Banner photo of Larry Eugene Meredith, Ronald Tipton and Patrick Flynn, 2017.

The good times are memories
In the drinking of elder men...

-- Larry E.
Time II

Sunday, August 1, 2010

Snippet Scenes

The memory of life in Glenloch plays like a movie trailer in The Old Goat's mind, not of coming attractions, but of a short subject long over. Snippets flash by, hints and teases, abbreviated scenes that sometimes please and sometimes haunt.

Perhaps long exposure to isolation exaggerates winds in the night or hones observation in the day; perhaps in loneliness is the soil for a writer's imagination. Or perhaps realities in such a life cause a boy to seek comforts in the peace of a field or the fantasies he wished to believe.

One Christmas Eve, in the dim and quite hours pass midnight, The Kid heard the whoosh of Santa's sleigh circle that house. And on a cold and early Easter morning, when fresh snow had settled across the lawn, this child found the bunny tracks that came to the side window, then away from where the rabbit entered to leave the basket of jelly beans and coconut creme eggs upon the dining table.

When you have heard St. Nick or trailed the Easter Rabbit's route, how can you not extend belief? Who is there to tell you different? But if those mystical moments can be conjured up clearly, so the scenes of real life are as well.

The Old Goat can still picture the silent snows of those winters or the butterflied and flowered fields of quite summers.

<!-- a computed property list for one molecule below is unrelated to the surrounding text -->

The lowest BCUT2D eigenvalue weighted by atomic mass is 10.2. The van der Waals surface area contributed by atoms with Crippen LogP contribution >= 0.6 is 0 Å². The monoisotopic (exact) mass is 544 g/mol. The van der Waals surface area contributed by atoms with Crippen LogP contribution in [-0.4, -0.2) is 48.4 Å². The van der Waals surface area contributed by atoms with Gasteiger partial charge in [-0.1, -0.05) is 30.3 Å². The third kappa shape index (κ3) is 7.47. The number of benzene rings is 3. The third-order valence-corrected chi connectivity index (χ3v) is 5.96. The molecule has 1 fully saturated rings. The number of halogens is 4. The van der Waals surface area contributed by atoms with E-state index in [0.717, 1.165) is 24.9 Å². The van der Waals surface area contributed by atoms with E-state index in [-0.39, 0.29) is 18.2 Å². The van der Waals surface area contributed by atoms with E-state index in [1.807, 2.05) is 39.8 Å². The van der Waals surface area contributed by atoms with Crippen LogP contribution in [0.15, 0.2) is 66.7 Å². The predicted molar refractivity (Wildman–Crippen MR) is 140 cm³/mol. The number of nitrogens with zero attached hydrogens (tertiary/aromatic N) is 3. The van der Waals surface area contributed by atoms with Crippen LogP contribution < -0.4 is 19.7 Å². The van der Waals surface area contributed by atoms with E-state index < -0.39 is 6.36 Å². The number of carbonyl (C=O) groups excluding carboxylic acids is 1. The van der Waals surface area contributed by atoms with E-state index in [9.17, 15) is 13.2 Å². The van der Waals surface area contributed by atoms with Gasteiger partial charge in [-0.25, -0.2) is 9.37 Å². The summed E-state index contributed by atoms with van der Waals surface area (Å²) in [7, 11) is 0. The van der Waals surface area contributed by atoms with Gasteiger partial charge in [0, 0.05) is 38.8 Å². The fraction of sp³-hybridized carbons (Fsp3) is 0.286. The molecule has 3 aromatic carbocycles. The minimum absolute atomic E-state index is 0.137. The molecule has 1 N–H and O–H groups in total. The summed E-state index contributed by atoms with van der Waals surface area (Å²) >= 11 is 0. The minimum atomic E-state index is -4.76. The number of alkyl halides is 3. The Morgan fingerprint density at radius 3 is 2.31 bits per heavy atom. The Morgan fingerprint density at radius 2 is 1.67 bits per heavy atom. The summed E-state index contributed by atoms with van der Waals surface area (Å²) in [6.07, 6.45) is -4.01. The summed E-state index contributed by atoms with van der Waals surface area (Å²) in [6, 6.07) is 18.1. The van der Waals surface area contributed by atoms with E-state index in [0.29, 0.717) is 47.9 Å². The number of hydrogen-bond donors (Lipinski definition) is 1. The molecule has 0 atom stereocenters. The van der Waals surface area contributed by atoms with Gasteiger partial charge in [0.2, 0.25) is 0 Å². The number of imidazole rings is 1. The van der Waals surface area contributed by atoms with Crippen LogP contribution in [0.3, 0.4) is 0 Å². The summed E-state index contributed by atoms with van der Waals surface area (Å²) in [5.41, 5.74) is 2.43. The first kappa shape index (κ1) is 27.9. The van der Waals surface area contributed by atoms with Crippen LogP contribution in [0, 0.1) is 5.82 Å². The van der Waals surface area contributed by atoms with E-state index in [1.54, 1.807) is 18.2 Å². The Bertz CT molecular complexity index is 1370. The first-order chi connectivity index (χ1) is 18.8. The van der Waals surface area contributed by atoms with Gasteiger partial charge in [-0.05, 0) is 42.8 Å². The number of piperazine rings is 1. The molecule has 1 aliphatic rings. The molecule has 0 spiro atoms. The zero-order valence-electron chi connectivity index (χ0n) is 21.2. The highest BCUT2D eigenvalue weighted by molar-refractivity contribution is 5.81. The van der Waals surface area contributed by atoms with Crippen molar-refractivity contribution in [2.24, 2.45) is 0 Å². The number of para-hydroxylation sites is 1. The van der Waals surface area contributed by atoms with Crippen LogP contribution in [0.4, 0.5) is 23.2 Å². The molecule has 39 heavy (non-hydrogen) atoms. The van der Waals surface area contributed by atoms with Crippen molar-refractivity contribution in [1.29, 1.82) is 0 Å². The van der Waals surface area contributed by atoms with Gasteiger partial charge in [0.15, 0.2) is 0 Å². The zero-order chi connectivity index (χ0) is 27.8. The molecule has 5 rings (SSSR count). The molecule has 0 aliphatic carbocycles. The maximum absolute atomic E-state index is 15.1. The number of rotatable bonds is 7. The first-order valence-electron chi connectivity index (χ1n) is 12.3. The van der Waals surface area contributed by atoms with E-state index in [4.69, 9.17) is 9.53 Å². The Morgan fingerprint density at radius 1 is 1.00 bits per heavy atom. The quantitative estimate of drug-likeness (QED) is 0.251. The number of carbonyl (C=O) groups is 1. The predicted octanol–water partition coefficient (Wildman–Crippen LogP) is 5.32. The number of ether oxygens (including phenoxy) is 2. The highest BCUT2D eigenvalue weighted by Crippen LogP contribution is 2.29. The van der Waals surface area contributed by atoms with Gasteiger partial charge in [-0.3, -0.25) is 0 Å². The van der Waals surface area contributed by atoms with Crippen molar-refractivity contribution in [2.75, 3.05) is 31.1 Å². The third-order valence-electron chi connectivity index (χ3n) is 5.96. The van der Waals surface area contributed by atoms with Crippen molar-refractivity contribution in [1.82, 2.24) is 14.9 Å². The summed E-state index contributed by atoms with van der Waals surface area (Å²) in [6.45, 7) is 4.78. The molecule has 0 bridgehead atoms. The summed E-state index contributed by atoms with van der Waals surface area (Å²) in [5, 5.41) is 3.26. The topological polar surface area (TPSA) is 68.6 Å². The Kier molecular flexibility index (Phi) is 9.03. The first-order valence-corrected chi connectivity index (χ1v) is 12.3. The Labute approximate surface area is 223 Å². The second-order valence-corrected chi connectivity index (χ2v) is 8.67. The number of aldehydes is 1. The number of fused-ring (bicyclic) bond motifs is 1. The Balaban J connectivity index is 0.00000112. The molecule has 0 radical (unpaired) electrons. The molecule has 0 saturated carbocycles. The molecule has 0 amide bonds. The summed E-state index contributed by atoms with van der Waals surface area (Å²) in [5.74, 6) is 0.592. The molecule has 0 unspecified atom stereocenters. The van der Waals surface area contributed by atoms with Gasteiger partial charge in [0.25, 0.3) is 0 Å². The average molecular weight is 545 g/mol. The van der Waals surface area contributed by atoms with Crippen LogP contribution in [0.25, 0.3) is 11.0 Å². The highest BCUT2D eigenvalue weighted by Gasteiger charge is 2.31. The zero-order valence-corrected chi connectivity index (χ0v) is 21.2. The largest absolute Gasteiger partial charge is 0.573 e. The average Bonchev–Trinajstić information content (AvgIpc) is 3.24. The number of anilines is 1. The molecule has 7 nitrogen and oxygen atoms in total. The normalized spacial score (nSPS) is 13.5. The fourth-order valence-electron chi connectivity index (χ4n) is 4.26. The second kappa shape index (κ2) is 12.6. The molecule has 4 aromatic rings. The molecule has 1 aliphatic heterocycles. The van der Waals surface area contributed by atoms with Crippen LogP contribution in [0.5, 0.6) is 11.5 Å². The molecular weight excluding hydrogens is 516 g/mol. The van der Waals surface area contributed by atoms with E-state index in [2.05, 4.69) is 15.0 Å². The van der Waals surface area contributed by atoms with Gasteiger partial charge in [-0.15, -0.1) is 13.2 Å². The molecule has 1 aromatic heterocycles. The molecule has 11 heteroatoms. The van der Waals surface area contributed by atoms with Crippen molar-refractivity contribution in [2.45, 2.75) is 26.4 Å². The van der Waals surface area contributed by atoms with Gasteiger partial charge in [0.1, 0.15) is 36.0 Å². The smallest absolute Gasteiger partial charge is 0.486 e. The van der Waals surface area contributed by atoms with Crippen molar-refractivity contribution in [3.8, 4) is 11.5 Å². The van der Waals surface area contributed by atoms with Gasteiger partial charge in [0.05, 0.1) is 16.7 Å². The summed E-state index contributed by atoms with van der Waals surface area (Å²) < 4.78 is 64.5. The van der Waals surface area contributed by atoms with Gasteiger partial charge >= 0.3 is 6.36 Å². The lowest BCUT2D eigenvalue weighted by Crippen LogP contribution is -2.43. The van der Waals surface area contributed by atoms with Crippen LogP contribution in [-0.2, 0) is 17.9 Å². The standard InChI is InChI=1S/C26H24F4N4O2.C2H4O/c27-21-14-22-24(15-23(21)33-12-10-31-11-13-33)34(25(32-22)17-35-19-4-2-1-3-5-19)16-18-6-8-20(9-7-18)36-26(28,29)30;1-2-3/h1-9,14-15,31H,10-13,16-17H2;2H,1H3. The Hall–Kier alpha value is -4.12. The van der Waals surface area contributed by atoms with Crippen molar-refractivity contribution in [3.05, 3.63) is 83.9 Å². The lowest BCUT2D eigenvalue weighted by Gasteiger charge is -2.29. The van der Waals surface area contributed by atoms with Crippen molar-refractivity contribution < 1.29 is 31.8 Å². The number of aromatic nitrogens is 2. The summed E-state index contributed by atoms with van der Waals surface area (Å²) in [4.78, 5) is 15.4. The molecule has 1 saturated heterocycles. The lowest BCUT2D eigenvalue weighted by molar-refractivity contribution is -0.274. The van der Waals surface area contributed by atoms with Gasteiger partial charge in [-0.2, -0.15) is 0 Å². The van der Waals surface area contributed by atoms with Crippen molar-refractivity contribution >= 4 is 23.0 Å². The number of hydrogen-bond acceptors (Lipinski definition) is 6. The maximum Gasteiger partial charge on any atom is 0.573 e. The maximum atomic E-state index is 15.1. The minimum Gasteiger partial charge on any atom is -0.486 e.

In the spring, grass grew high across the cow pasture, speckled with yellows and blues of wild flowering weeds. The ground was split by a narrow stream within a deep crevice where The Kid dropped in petals to watch them float or followed crayfish down stream. He never tried to catch these strange creatures, which reminded him of scorpions with their little claws. He would never have considered eating such a thing, but he did pluck and sample the watercress that lined the banks.

In summer there were cows in that field. I don't know from where they came. There was nothing much around, no sign of barn or farm.

There must have been a farmer somewhere, for corn grew on the steep hillside behind the house. The Kid doesn't recall the planting, but he experienced up close and personal a fall harvest. Some men came with odd machines and one man let him ride in the cab, a contraption in front swept over the corn, crushing down the stalks. As it did the cobbs, still wrapped tightly within their leaves and silk came whizzing out a tube over the roof of the cab into a truck bin behind. Occasionally an errant missile flew through the open side windows and The Kid would react to pick a bird: duck or grouse.

It took a few hours of one fall day and they were gone and he doesn't remember them ever coming back. Broken stalks rotted across the hillside forever more and when he toted his sled up he had to stay along the fence line or be thrown by the rough and treacherous traps of crushed cornstalk. It was while sledding down that tree line he found his dog, Topper. *** (If you care to know how that happened, click here and read "Ground Dog Day". "Ground Dog Day" as a short story is a thinly disguised description of how The Kid got Topper.)